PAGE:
North­eastern University’s Nanoscale Sci­ence and Engi­neering Research Center for High-​​rate Nanoman­u­fac­turing (CHN) has received a $12.25 mil­lion renewal grant from the National Sci­ence Foun­da­tion to con­tinue its industry-​​leading research: trans­lating nanoscale sci­en­tific processes into com­mer­cially viable technologies.

The center’s three aca­d­emic part­ners – North­eastern, the Uni­ver­sity of Mass­a­chu­setts Lowell and the Uni­ver­sity of New Hamp­shire – are con­ducting cutting-​​edge research that has the poten­tial to rev­o­lu­tionize the man­u­fac­turing of smaller, more energy effi­cient elec­tronic devices.

The five-​​year renewal grant will cover the Center’s funding through 2014. The NSF has pro­vided $24.85 mil­lion to the Center to date.

We are grat­i­fied for the con­tinued endorse­ment of the Center’s trans­la­tional, inter­dis­ci­pli­nary research focus by the National Sci­ence Foun­da­tion and our cor­po­rate part­ners,” said David E. Luzzi, Dean of Northeastern’s Col­lege of Engi­neering. “The great promise of nan­otech­nology will be more quickly real­ized through these key invest­ments in man­u­fac­turing research.”

In part­ner­ship with industry and foun­da­tions, the Center is cre­ating prod­ucts such as nanobiosen­sors that can detect cancer at early stages; flex­ible, light­weight solar cells; nano-​​sized devices for ther­a­peutic drug delivery; small, high-​​powered bat­teries; and flex­ible elec­tronics, such as cell phones, that are light­weight and energy efficient.

With appli­ca­tions that promise to deliver every­thing from small, pow­erful com­puters to highly sen­si­tive biosen­sors, nan­otech prod­ucts could com­mand a $1 tril­lion market by 2015, according to the National Sci­ence Foun­da­tion. Researchers already know how to make nanoscale struc­tures that can be used to make prod­ucts, but mass-​​producing these struc­tures is a huge chal­lenge. Tra­di­tional man­u­fac­turing approaches for nano­ma­te­rials are expen­sive, very slow, and unsuit­able for commercialization.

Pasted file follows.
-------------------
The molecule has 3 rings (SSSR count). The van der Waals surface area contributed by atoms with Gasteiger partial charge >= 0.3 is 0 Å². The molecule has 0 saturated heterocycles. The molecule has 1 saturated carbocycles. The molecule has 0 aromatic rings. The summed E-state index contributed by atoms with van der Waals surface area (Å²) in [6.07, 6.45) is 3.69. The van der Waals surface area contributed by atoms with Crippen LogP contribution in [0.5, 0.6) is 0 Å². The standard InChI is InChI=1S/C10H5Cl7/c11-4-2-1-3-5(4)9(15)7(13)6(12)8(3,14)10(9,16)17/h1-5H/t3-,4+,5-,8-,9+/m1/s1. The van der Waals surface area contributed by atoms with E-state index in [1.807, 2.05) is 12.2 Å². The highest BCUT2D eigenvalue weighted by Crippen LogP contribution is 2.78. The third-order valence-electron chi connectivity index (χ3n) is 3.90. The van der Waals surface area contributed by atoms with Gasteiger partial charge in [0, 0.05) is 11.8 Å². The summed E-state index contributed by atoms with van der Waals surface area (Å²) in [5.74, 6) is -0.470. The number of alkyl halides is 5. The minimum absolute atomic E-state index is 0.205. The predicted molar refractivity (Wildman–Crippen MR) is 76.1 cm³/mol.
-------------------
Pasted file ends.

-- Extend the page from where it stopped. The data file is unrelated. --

The Center’s goal is to develop the tech­nology nec­es­sary for industry to mass-​​produce high-​​quality nanoscale prod­ucts that will become com­mer­cially viable much faster than the usual two-​​decade time frame.

The col­lab­o­ra­tive research part­ner­ship between the Center and industry is accel­er­ating the devel­op­ment of nanotechnology-​​based prod­ucts that can impact a number of indus­tries, including health­care and energy,” said Ahmed Bus­naina, director of the Center and William Lin­coln Smith Pro­fessor of mechan­ical and indus­trial engi­neering at North­eastern. “Our research is devel­oping more cost-​​effective, safe and highly reli­able processes that can be scaled up for large-​​scale manufacturing.”

Estab­lished in 2004, the Center now has more than 160 researchers and staff mem­bers working on devel­oping nanoscale processes and applications.

One nanometer equals 1 bil­lionth of a meter, and the dif­ferent phys­ical, chem­ical and bio­log­ical prop­er­ties of matter at such a small scale can be used to create improved mate­rials, devices, and sys­tems. CHN researchers aim to create high-​​rate, high-​​volume man­u­fac­turing processes for nanotechnology.

The Center’s mul­ti­dis­ci­pli­nary approach has been piv­otal in devel­oping solu­tions to nanoscale sci­ence and engi­neering issues, and in inves­ti­gating the envi­ron­mental, eco­nomic, reg­u­la­tory, social and eth­ical impacts of nanoman­u­fac­turing. The stu­dents, fac­ulty and staff involved with the Center come from var­ious areas of exper­tise, including mechan­ical, elec­trical and plas­tics engi­neering; physics; chem­istry; envi­ron­mental health and safety; phi­los­ophy; and polit­ical science.

Northeastern’s nanoscale research iscon­ducted at the George Kostas Nanoscale Man­u­fac­turing Center.

The Center’s lead­er­ship team includes deputy director Joey Mead, pro­fessor of plas­tics engi­neering at UMass Lowell; asso­ciate director Glen Miller, pro­fessor of chem­istry and director of the mate­rials sci­ence pro­gram at the Uni­ver­sity of New Hamp­shire; asso­ciate director Carol Barry, pro­fessor of plas­tics engi­neering at UMass Lowell; asso­ciate director Jackie Isaacs, pro­fessor of mechan­ical engi­neering at North­eastern; and asso­ciate director Nick McGruer, pro­fessor of elec­trical and com­puter engi­neering at Northeastern.